Childhood coeliac disease diagnoses in Scotland 2009–2010: the SPSU project
- Lois E White1,
- Elaine Bannerman1,
- Paraic McGrogan2,
- Dagmar Kastner-Cole3,
- Elsie Carnegie4,
- Peter M Gillett5
- 1Department of Dietetics, Nutrition and Biological Sciences, School of Health Sciences, Queen Margaret University, Edinburgh, UK
- 2Department of Paediatric Gastroenterology, RHSC, Glasgow, UK
- 3Department of Paediatrics, Ninewells Hospital and Medical School, Dundee, UK
- 4Department of Paediatric Dietetics, RACH, Aberdeen
- 5Department of Paediatric Gastroenterology, RHSC, Edinburgh, UK
- Correspondence to Dr Peter M Gillett, Department of Paediatric Gastroenterology, RHSC Sciennes Road, Edinburgh EH9 1LF, UK;
- Received 17 March 2012
- Accepted 29 October 2012
- Published Online First 26 November 2012
Objectives To establish the incidence of childhood coeliac disease (CD) in Scotland between 1 September 2009 and 31 August 2010, to determine clinical features at presentation and reasons for diagnosis, and to identify any differences in incidence and practice between regions.
Design Prospective data collection through the Scottish Paediatric Surveillance Unit (SPSU). Strategic contacts in each tertiary gastrointestinal region (East, West and North) were emailed monthly to report new cases of CD (<16 years). A clinical questionnaire was completed for each case. Additionally, regional laboratories were asked to report the number of diagnostic antibody tests for CD performed over the year.
Setting This national study looked at the total cases within Scotland. Scotland has a population of 5.2 million, with the mid-year estimate in 2009 of 912 144 children under the age of 16.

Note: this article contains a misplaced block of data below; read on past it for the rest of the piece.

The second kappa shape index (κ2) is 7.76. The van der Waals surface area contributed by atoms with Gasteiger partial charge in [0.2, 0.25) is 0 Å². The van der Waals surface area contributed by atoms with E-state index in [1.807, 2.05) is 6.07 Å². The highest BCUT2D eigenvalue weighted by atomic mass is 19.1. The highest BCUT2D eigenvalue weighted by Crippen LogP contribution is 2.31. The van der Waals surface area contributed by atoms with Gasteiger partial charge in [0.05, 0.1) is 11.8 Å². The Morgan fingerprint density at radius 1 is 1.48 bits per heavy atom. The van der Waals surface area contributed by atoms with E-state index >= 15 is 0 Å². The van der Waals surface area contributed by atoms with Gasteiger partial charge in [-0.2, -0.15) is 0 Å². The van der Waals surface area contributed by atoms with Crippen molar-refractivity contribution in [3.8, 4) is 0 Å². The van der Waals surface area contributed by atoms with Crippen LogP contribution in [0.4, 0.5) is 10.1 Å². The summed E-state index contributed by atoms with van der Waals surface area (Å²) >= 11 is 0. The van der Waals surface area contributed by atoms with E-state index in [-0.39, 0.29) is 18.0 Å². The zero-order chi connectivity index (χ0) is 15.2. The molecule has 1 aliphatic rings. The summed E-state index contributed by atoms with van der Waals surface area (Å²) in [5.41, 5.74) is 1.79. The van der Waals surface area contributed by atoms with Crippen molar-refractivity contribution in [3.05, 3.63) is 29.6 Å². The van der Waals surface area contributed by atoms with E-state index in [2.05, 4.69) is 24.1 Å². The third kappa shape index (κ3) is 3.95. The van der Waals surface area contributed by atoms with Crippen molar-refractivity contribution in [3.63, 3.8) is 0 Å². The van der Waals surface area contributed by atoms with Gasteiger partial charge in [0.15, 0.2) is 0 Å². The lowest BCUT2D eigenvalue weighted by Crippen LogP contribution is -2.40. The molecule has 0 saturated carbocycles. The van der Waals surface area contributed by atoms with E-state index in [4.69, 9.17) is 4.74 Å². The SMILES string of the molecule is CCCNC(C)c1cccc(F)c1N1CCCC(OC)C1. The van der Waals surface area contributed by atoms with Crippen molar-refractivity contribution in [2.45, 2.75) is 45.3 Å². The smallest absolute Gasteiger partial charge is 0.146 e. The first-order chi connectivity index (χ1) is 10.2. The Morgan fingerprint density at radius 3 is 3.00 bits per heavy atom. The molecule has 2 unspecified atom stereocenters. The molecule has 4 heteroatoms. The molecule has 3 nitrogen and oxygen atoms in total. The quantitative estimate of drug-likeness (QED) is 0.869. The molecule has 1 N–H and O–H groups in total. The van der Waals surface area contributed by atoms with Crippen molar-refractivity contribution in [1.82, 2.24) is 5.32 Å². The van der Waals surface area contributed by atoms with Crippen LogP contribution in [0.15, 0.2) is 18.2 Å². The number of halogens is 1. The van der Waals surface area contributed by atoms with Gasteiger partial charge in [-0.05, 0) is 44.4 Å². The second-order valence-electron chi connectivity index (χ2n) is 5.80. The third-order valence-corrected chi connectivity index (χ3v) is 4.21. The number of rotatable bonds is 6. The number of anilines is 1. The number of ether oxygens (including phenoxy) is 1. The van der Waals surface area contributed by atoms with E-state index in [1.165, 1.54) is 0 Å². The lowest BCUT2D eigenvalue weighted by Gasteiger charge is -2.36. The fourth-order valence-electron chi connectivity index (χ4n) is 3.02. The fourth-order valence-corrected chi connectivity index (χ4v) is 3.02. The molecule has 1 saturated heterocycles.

Results 91 new cases were reported, giving an overall adjusted incidence of 10.0/100 000/year. Incidence in the East was 16.3/100 000/year, West 8.1/100 000/year and North 7.7/100 000/year. Cases diagnosed due to active screening in the East (4.6/100 000/year) were more than twice the number observed in the West (2.0/100 000/year) and North (1.3/100 000/year), as was the incidence of classic cases. The most frequent symptoms reported were abdominal pain (50/91; 54.9%), failure to thrive (29/91; 31.9%), fatigue (29/91; 31.9%), diarrhoea (27/91; 29.7%) and bloating (19/91; 20.9%). Twenty-two children (24.2%) were diagnosed due to active screening, of which 14 had associated type 1 diabetes mellitus, one Down syndrome and seven had family history. Fifty-five per cent (12/22) of the patients diagnosed through active screening were asymptomatic. Significantly more CD diagnostic antibody tests were performed per head of population in the East compared with the West (OR 1.65, 95% CI 1.57 to 1.73) and North (OR 1.81, 95% CI 1.70 to 1.92).
Conclusions Approximately double the incidence of paediatric CD was observed in the East of Scotland. Evidence of more actively screened cases diagnosed and more antibody tests performed in the region suggests a lower threshold to test. An environmental influence cannot be dismissed since more classic cases were also captured. Further research is needed to highlight the role of any exogenous factors.